Aaron Jackson has a knack for being in the right place at the right time.
As soon as the founder of the charity organization Planting Peace saw that relief work was needed at the Poland-Ukraine border, he immediately hopped on a flight. “I was basically reading news stories and seeing news footage two weeks ago when it was all starting,” Jackson told The Dodo. “I saw a story about these refugees living in a train station and how it was freezing, and about two hours after reading that story, I bought a plane ticket and flew over that day.”
Jackson didn’t anticipate focusing on helping refugees with pets, but when he arrived, he realized the dire need to keep these families together.
“Two million people have left Ukraine and the majority of those people are crossing into Poland, so housing has become an incredibly complex thing to find,” Jackson said. “It’s even more complex when you have a cat or dog, because there’s limited spaces and not every place allows animals.”
Jackson and his team have been working to identify refugees with pets who need long-term housing and, a few days ago, he found himself in the right place yet again.
Jackson had stopped by a local animal shelter to offer aid and was speaking to the director outside when a family approached. Walking in front of them on a leash was a beautiful cocker spaniel named Bella.
After speaking with the family, the shelter director turned to Jackson and said, “They’re actually refugees and want to forfeit over their dog to us because they’re homeless and don’t have anywhere to go, and they don’t want their dog to be out in the cold.”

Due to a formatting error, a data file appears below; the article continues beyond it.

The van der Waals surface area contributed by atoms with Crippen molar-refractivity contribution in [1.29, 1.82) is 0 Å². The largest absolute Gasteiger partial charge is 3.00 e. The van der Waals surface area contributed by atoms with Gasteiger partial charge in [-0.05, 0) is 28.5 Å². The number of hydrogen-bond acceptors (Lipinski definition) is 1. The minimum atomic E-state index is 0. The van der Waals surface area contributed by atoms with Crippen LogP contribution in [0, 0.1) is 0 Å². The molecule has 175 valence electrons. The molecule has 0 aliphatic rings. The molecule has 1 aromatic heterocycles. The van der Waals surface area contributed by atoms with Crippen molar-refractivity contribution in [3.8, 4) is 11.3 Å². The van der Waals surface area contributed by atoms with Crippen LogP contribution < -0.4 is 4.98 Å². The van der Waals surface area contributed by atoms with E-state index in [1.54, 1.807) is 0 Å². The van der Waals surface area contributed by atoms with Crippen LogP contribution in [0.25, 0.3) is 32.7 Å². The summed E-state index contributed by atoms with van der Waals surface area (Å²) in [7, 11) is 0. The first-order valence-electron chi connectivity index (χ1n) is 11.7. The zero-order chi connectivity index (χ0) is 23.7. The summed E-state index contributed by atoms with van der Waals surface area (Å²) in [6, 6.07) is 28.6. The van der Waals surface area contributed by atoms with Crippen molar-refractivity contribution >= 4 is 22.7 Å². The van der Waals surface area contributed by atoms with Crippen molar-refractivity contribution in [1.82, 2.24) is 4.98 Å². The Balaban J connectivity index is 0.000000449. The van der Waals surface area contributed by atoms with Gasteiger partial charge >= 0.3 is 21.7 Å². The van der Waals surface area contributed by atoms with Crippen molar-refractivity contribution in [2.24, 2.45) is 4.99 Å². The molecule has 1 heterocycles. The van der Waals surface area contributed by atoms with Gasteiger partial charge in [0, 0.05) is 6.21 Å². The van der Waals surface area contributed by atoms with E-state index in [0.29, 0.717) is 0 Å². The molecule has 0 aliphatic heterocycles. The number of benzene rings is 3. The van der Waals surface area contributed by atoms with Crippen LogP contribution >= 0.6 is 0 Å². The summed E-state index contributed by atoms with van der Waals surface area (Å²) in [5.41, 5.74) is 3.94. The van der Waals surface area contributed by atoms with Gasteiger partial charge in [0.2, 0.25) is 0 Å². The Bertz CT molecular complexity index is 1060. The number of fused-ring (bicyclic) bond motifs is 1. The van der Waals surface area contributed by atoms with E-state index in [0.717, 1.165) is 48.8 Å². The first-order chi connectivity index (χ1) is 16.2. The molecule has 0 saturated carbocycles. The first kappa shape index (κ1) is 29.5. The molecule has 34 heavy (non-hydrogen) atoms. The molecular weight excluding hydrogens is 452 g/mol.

Within 20 minutes, Jackson was able to set up the family with pet-friendly housing. The joy on everyone’s faces was evident — including Bella, who couldn’t stop wagging her tail.
“It was really awesome the stars aligned like that,” Jackson said.
As well as connecting families with safe housing, Planting Peace is donating pet food and carriers to the nine main refugee centers set up along the border. He wants displaced people and their beloved pets to have healthy food waiting for them after their long journey.
“You have these families who have traveled 100 miles, 200 miles, to get to the border and they’ve walked 50 of those miles with a dog on their back,” Jackson said. “So if a person is willing to do that for their dog, I’m definitely not going to be the one to tell them, ‘You gotta get rid of your dog to find housing.’ I’m going to try to do anything in my power to get them into housing with their pet — especially since they’ve already given up so much already.”
Thanks to Jackson and Planting Peace’s work, families are able to stay together and find the food and comfort they need.
As Jackson knows, pets are family, too.